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George Beinhorn
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Ages ago, I noticed that Windows was never quiet. My box had a HD light, and it was constantly flickering. When I inquired about this on Win tech sites, I received no satisfactory answer. At the time, I was concerned with HD life. Seem to recall I saw some HD activity also in Linux (Mint), even while no user apps were running. Hugely gratifying to see this recognized as a real OS design issue.
Coupla things. First, "mailing list" - if you mean listservs - are NOT awful. Best forum/list I was ever on was for ultramarathoners. It was amazing - you could post a question and receive an answer from a top South African ultrunner. Of course, the group was tightly focused around a single topic - had highly respected participants - and a population of about 1000. That said, I'll be looking at Discourse very seriously as a platform for our organization with 40,000-plus members worldwide. And THAT said, you could have mentioned at the start that it'll be TWO YEARS before you release it. And that "open source, completely free" doesn't mean, well, free as in beer.
Threaded discussions are more likely to be horrible. It's Craigslist forums (Brueghelian) vs. SFGate Sports (wonderful - with voting, no less).
Toggle Commented Dec 14, 2012 on Web Discussions: Flat by Design at Coding Horror
I write 'em on a 3x5 and throw 'em out at the end of the day. Messy is flexible.
Toggle Commented Oct 5, 2012 on Todon't at Coding Horror
Fine, let's have a device the size of a cigarette pack that holds all the computing power. But then I need a trackball to relieve my "mouse elbow," a keyboard because my business is editing tech docs, and TWO monitors (big ones) because I'm webmaster for a small private school in Palo Alto and a bunch of yoga-related sites. And I'm never, ever on the road. (Sorry, but the library is just too noisy to work efficiently.) Despite the obvious appeal of tiny devices that can do many things blazingly fast, there are task for which they will always fail, fail, fail without an adequate human interface.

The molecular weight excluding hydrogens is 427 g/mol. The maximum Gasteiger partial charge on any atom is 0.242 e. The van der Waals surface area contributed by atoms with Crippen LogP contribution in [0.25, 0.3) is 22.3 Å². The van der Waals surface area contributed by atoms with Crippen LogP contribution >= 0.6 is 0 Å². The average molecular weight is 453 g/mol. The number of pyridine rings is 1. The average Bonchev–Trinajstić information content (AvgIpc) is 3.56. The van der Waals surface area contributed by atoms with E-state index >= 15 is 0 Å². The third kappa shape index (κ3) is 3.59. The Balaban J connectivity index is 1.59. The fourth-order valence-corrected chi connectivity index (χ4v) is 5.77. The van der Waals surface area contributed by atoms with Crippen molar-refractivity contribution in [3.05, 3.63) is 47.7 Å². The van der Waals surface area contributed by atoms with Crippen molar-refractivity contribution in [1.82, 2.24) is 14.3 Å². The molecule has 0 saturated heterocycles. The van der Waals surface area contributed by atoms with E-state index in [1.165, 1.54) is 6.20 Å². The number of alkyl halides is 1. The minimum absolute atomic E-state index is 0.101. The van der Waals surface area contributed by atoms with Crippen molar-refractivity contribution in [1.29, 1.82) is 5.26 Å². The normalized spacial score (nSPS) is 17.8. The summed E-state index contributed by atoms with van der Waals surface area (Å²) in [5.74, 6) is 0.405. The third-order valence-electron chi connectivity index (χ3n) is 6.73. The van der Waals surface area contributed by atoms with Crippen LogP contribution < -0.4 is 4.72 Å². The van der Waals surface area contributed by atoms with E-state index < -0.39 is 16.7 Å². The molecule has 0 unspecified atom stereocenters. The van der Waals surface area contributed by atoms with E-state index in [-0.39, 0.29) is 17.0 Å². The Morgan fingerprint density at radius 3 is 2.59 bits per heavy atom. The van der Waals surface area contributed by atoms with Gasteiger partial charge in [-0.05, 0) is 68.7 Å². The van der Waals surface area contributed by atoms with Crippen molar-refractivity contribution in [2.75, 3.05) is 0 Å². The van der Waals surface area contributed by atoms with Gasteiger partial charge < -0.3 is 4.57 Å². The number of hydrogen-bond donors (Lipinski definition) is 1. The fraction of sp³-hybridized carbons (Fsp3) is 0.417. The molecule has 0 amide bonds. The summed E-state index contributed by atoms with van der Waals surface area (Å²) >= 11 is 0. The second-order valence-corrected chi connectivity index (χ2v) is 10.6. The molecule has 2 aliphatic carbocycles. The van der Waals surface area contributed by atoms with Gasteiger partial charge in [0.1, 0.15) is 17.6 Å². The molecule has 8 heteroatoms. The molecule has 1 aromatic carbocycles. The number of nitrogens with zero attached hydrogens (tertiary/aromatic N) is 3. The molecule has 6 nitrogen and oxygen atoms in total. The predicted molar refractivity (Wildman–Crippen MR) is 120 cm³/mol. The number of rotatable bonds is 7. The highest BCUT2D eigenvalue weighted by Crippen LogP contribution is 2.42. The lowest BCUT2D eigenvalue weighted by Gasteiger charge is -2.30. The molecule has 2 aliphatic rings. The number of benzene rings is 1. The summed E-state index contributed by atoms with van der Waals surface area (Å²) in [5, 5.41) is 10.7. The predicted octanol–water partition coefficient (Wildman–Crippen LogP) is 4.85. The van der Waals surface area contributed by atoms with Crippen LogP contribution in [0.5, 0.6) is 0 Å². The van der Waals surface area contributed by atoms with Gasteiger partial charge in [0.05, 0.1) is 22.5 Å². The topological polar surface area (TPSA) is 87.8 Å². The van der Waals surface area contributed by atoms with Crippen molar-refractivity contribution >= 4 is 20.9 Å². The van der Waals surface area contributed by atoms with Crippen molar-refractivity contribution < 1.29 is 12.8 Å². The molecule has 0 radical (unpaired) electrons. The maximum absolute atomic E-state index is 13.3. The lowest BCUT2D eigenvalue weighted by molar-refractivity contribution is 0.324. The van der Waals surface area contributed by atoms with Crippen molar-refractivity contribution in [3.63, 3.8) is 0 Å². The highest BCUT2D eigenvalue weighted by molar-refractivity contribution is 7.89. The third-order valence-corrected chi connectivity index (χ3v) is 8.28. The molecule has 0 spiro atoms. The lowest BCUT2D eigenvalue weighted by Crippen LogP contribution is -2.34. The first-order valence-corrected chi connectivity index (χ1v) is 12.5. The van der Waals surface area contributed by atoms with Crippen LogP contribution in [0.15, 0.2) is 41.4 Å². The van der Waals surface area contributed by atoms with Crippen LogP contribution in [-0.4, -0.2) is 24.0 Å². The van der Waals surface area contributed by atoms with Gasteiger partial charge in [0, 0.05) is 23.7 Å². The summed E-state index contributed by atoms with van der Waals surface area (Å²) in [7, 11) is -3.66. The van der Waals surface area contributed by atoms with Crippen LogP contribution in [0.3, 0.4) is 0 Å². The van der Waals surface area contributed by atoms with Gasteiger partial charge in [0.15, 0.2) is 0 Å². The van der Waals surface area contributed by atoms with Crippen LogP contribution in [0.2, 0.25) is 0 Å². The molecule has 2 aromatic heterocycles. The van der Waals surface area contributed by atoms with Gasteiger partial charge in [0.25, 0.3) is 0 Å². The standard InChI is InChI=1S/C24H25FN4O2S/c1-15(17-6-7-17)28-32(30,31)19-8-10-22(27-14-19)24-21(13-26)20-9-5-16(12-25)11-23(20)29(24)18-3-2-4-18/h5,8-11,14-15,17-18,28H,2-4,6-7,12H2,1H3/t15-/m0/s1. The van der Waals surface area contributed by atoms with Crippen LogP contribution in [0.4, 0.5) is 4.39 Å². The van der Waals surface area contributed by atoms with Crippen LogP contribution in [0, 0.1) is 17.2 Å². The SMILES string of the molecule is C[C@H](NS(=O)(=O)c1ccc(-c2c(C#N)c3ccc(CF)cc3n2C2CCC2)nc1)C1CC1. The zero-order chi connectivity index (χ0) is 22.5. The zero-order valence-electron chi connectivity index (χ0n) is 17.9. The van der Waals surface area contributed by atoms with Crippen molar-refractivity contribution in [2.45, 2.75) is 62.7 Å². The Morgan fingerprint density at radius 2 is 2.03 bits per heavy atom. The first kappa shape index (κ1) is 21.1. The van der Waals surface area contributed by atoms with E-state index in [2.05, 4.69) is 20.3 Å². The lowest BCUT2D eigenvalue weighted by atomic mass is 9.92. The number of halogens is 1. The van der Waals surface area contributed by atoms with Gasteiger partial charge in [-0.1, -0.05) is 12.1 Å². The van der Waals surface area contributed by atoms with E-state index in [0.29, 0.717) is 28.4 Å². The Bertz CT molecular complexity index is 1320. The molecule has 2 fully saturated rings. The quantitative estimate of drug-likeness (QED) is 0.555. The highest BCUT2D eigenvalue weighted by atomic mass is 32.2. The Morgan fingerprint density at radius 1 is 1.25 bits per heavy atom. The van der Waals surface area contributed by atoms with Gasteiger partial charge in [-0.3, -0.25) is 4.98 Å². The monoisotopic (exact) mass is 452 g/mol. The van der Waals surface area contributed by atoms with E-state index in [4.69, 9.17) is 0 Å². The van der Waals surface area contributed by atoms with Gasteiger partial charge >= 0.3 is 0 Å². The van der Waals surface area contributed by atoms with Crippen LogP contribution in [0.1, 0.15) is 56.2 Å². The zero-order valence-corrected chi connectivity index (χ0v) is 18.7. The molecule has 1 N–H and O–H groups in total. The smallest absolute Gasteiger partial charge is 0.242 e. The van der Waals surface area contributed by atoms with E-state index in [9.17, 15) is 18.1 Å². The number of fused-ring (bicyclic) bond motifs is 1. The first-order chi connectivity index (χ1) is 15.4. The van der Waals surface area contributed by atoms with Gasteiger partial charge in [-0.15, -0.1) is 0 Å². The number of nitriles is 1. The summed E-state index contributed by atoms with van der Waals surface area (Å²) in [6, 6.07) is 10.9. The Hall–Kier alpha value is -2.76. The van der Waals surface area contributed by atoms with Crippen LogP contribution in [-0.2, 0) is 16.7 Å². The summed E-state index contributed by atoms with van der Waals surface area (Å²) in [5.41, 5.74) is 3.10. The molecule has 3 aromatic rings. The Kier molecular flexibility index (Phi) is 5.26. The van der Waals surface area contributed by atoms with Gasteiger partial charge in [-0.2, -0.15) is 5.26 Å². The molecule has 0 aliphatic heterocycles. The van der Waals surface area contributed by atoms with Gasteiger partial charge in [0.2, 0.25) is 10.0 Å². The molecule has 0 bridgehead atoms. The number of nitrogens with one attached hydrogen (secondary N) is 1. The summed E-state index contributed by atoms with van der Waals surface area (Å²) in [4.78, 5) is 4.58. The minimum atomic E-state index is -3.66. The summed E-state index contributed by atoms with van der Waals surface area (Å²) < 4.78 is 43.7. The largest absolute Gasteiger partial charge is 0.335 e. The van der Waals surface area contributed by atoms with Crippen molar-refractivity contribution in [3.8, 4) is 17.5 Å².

Toggle Commented Oct 1, 2012 on The PC is Over at Coding Horror
This is the fault - or rather, the pitfall - of open source software. It's due to the narrowed perspective of the designer. People who don't have to expand their awareness to include the realities of others (because they have to - commercial software companies demand it, and ignore it at their peril) end up creating applications that fully satisfy just one person - themselves - for a while. Brilliant software works for many people and is updated rapidly in response to user requests. Think WordPerfect for DOS in the mid-1990s. The company responded to user requests and incorporated the good ones quickly - you could buy an update disk for $15 every few months. Then along came Microsoft with marketing power and a bad attitude and bad software...and we haven't had a decent word-processing app since.
Toggle Commented Jun 29, 2012 on The PHP Singularity at Coding Horror
Intrinsic motivation is hardly a new idea; it's an embedded feature of human nature. Fascinating topic - one that was researched in the early mists of time by the rishis of ancient India. It's simple: what people want is to experience greater happiness and escape sorrow. We've been given five instruments through which we can find happiness: body, feeling, will, mind, soul. Happiness comes by using these tools "expansively" - in ways that expand our awareness. Suffering comes when we use them contractively. As a distance runner, the most contractive thing I can do is overtrain. OT'd runners are crabby and incapable of much empathy. Expansive training is harmonious, controlled, incremental; it produces joy. Same goes for sharing, whether it's code or smiles. I've done 50-mile races as fundraisers for a small private school. Those races were tinged with an aura of joy. Interesting stuff. I wrote a book about expansive sports - the whole dang thing is online: Fitness Intuition.
Toggle Commented Jun 1, 2010 on The Vast and Endless Sea at Coding Horror
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Jun 1, 2010